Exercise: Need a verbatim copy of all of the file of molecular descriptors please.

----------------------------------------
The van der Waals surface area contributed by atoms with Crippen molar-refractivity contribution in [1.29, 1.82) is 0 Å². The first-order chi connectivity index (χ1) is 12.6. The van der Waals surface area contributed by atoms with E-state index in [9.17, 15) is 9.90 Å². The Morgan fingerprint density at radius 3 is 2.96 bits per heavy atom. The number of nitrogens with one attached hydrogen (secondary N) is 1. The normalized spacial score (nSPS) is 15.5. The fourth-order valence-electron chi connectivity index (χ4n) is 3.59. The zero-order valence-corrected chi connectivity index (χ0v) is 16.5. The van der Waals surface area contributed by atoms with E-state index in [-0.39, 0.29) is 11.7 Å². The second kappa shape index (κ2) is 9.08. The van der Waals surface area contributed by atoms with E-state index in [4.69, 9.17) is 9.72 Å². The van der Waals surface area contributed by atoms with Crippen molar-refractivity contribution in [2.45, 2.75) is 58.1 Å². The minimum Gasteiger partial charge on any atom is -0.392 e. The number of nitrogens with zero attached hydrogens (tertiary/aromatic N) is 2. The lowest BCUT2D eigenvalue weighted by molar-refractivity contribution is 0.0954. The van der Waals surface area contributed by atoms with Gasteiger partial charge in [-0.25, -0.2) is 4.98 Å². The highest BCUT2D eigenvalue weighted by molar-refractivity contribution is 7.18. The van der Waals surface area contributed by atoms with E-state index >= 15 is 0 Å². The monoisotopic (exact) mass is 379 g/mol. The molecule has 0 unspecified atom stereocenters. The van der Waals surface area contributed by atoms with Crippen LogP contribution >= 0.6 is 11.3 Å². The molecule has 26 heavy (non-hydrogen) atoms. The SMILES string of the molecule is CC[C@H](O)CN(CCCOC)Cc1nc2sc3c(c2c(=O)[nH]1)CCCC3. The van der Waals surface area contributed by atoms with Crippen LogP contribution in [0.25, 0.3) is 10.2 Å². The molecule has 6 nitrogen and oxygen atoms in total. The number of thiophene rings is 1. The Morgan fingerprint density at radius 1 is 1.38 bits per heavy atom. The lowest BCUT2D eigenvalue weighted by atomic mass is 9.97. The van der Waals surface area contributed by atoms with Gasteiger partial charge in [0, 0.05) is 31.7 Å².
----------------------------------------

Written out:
The van der Waals surface area contributed by atoms with Crippen molar-refractivity contribution in [1.29, 1.82) is 0 Å². The first-order chi connectivity index (χ1) is 12.6. The van der Waals surface area contributed by atoms with E-state index in [9.17, 15) is 9.90 Å². The Morgan fingerprint density at radius 3 is 2.96 bits per heavy atom. The number of nitrogens with one attached hydrogen (secondary N) is 1. The normalized spacial score (nSPS) is 15.5. The fourth-order valence-electron chi connectivity index (χ4n) is 3.59. The zero-order valence-corrected chi connectivity index (χ0v) is 16.5. The van der Waals surface area contributed by atoms with E-state index in [-0.39, 0.29) is 11.7 Å². The second kappa shape index (κ2) is 9.08. The van der Waals surface area contributed by atoms with E-state index in [4.69, 9.17) is 9.72 Å². The van der Waals surface area contributed by atoms with Crippen molar-refractivity contribution in [2.45, 2.75) is 58.1 Å². The minimum Gasteiger partial charge on any atom is -0.392 e. The number of nitrogens with zero attached hydrogens (tertiary/aromatic N) is 2. The lowest BCUT2D eigenvalue weighted by molar-refractivity contribution is 0.0954. The van der Waals surface area contributed by atoms with Gasteiger partial charge in [-0.25, -0.2) is 4.98 Å². The highest BCUT2D eigenvalue weighted by molar-refractivity contribution is 7.18. The van der Waals surface area contributed by atoms with E-state index >= 15 is 0 Å². The monoisotopic (exact) mass is 379 g/mol. The molecule has 0 unspecified atom stereocenters. The van der Waals surface area contributed by atoms with Crippen LogP contribution >= 0.6 is 11.3 Å². The molecule has 26 heavy (non-hydrogen) atoms. The SMILES string of the molecule is CC[C@H](O)CN(CCCOC)Cc1nc2sc3c(c2c(=O)[nH]1)CCCC3. The van der Waals surface area contributed by atoms with Crippen LogP contribution in [0.25, 0.3) is 10.2 Å². The molecule has 6 nitrogen and oxygen atoms in total. The number of thiophene rings is 1. The Morgan fingerprint density at radius 1 is 1.38 bits per heavy atom. The lowest BCUT2D eigenvalue weighted by atomic mass is 9.97. The van der Waals surface area contributed by atoms with Gasteiger partial charge in [0, 0.05) is 31.7 Å².